The kombucha controversy

After marveling at the kombucha selection at my local Whole Foods a few weekends ago, I was shocked to hear that the chain is pulling the drink from its shelves. A trip to the refrigerator aisle at the Broadway QFC determined that this chain too is no longer selling my favorite safe-for-work fermented beverage.

Why? Apparently, it’s not so safe for work after all.

The reason for the removal is “concerns over slightly elevated alcohol levels.” The labels of most kombucha brands say the beverage  may contain 0.5% alcohol, while in reality it may be higher– kombucha can measure into the 3% ABV territory, putting it slightly below light beer in terms of alcohol content.

The fact that the beverage has alcohol in it isn’t as troublesome as not knowing how much; vanilla extract and cough syrup contain a greater, though known, quantity.

For diabetics or pregnant women, I can see how this might cause concern. Diabetics need to be careful with alcohol to avoid hypoglycemia, and, obviously, pregnant women should teetotal so as not to harm the fetus.

As a healthy non-pregnant female, I have never felt any alcoholic effects or seen my performance decrease when enjoying kombucha. In fact, the invigorating acidic tingle has served only to remove the fog of sleep deprivation and heighten my productivity. I have noticed that sore muscles experience the same relaxing sensation drinking kombucha as drinking beer, but my mental state remains lucid. Plus, I’m a confirmed beer drinker, so… a little alcohol doesn’t bother me in the slightest.

However, some rumors suggest that kombucha may be a hepatotoxin: a substance damaging to liver tissue. This scared me enough to investigate further.

According to Medical Toxicology, the yeast-bacteria combination is indeed associated with vague “liver injury.” However, while the tome cautions that kombucha may cause damage for people with preexisting health concerns, it also states that kombucha may not cause damage for healthy people. (Dart, 2004, p. 1749)

Some of the toxicity claims may need to be taken with a grain of salt. The article “A Case of Kombucha Tea Toxicity” published by the Journal of Intensive Care Medicine states,  “In this study, we present a case of severe hyperthermia, lactic acidosis, and acute renal failure in a 22-year-old male within 15 hours of Kombucha tea ingestion.”  This 22-year-old male in question just happened to be HIV-positive; the friend he shared the bottle with experienced no health issues as a result of consuming kombucha. Lactic acidosis can be a result of liver failure, and some HIV medications can contribute to liver problems themselves.

Much of the concern surrounds homebrewed kombucha, not the bottled stuff. As kombucha is acidic, brewing it in ceramic or crystal can cause lead to leach into the liquid. In addition, if equipment is not properly sanitized, invading bacteria can cause illness, much like home canning can cause violent reactions if the equipment is not properly sanitized. It’s like gin: the stuff made at home in a bathtub may cause blindness, but chances are your eyesight is safe with a bottle of Gordon’s.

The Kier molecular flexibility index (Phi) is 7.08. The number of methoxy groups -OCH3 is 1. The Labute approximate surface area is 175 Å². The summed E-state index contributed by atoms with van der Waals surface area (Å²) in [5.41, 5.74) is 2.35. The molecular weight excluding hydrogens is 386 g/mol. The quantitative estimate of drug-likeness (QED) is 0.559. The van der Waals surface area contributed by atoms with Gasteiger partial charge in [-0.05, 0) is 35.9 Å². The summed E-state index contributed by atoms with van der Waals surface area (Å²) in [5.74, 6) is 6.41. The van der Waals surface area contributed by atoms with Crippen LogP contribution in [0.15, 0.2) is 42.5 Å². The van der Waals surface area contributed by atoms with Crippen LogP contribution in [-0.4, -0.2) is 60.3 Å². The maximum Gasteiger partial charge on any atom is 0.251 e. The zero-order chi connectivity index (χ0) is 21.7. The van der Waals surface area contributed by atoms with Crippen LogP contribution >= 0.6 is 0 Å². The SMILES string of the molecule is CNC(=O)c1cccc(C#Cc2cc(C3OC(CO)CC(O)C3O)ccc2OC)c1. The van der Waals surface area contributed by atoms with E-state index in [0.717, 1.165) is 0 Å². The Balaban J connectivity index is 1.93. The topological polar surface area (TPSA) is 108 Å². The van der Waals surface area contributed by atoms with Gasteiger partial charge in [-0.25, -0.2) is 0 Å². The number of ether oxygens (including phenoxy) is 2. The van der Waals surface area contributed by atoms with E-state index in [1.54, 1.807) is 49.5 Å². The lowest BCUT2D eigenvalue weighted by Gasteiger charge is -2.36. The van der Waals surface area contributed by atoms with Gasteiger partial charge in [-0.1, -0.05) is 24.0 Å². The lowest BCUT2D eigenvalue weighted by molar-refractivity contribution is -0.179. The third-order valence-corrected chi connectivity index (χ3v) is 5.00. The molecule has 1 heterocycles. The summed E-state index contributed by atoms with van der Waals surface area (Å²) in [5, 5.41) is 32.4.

Well, what about the acidity? A study done by researchers in the Netherlands showed that Kombucha has antimicrobial properties, though suggests that if kombucha is fermented too long, it can cause dangerous levels of acid. The study then mentioned that “the pH decreased from 5 to 2.5 within 6 days of fermentation and remained stable thereafter.” Lemon juice has a pH of 2.3, meaning kombucha can’t be that dangerous. Just don’t get it in your eyes.

From everything I’m reading, these cases of toxicity seem like isolated incidents. A letter to the editor in a 1995 issue of Annals of Emergency Medicine states, “the American Association of Poison Control Centers has received one report [italics my own] of possible hepatotoxicity associated with use of the Kombucha.” The man had hypothyroidism and fibremyalgia, and was drinking a cup a day of the homebrewed stuff.

Even if kombucha doesn’t live up to its purported health claims, it’s tangy, sweet and delicious. If you are not pregnant, diabetic or HIV positive, it doesn’t seem like there is much harm in drinking professionally-brewed kombucha in moderation. And at nearly $3 a bottle, I’m guessing you already drink it in moderation.

2 Responses to “The kombucha controversy”

  1. June 2nd, 2017 at 4:29 AM

    Best of the Booch | BitterSweet says:

    [...] and secreted away from the general public. Authorities railed against its commercial production as controversies erupted over the surprisingly potent alcohol content conspicuously absent from printed labels. [...]

  2. June 3rd, 2017 at 11:47 PM

    Best of the Boot – WeganUp says:

    [...] and secreted away from the general public. Authorities railed against its commercial production as controversies erupted over the surprisingly potent alcohol content conspicuously absent from printed labels. [...]

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